Lone Ranger rides again: Luckily, not all of the crazy incidents surrounding the Cooper tour involved premeditated acts of violence. But one strange incident nearly turned Alice's dark, tangled locks white and scared. When the band's Lear Jet swooped down into the Houston airport for a concert appearance that night, Alice, Mike, Neal, Glen and Dennis were hustled into a waiting Brinks armored truck for the ride to the hotel. Suddenly, the quintet was astonished to hear the thundering of horses hooves and the whooping of what sounded like a band of cowboys. Almost immediately, the door of the truck was yanked open, and a tall lean Texan with a ten gallon hat and smoking six-gun poked his bronze face into the dark truck. "You guys the Billion Dollar Babies?' he drawled. "No, not us, somebody else," mumbled the frightened captives. The cowboys pulled the five quaking long-hairs from the truck, forced them to put their hands up against the side of the truck, and proceeded to strip them of their jewelry, money, and expensive clothing. One cowboy held a gun to the truck driver's head. Another shot the second driver and he fell with a thud to the ground. Suddenly, a blast of familiar music materialized from thin air and a white horse came galloping towards the small band of superstars. The Lone Ranger, garbed grandly in white, sat perched astride the beautiful stallion. "He must have had twenty shots in one gun," recalls Neal, "because he shot all the cowboys. Everyone was sprawled on the ground immediately the band realized the entire event had been a specially staged act for their enjoyment- and that everything was being filmed by the Hollywood film crew - flown out to capture them on celluloid. Eight cameras were pointed at them from various hiding spots.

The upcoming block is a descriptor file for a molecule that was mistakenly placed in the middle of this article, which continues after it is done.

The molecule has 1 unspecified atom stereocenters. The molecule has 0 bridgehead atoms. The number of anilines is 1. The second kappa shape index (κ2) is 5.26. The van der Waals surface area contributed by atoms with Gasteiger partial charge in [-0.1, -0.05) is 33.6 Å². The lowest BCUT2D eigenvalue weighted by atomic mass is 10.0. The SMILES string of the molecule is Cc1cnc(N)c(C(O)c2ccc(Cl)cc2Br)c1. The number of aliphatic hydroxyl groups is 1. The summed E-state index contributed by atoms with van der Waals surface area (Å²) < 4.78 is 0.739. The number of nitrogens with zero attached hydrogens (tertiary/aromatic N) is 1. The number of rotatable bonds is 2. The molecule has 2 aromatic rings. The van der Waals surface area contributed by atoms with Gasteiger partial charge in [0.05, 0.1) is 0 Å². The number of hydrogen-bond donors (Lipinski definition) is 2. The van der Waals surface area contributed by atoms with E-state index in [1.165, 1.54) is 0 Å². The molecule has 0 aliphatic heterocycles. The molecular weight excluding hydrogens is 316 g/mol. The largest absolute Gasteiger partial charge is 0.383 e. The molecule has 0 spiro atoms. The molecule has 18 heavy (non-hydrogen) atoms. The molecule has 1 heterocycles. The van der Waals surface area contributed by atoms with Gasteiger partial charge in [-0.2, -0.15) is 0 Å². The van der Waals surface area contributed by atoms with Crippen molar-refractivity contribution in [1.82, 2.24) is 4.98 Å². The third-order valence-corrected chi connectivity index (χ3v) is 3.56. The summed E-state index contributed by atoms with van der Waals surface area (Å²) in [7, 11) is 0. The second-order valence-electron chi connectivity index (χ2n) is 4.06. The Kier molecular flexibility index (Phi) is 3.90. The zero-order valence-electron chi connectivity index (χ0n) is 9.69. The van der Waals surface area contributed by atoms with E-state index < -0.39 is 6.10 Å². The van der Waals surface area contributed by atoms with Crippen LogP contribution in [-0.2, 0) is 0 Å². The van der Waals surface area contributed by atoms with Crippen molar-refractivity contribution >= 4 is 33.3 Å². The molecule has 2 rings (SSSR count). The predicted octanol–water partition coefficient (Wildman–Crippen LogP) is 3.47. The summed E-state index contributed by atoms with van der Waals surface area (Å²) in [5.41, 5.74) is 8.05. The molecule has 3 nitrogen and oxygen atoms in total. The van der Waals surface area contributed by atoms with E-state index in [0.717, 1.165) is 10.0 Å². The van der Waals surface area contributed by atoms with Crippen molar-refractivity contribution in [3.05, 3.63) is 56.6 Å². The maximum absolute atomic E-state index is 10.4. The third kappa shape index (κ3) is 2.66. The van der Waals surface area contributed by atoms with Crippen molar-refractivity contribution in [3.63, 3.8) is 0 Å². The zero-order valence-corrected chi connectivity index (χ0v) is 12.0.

Keeping Cooper alive: Unfortunately, not all the spontaneous surprises on the tour proved humorous. Today, the band prefers to shrug off the odd spurt of violence they saw and concentrate optimistically on their future plans. But even as the quintet rehearses in their Greenwich, Connecticut, studio, even as Alice writes Cooperesque lyrics to the rhythms and melodies co-authored by Mike, Glen, Neal and Dennis, a small sore spot that makes them glad they've decided to tour only once a year. Their personal safety comes first. And there is no written guarantee that any promoter can sign that can quell a nagging fear that other concerts may see an ignorant fan brandishing a cherry bomb or hurling a dart in their direction. All they can hope is that intelligent Cooper-lovers will realize the dangers involved with tossing dangerous objects at the stage... and enable the band to freely perform without football helmets or mesh screens to protect them from their own fans.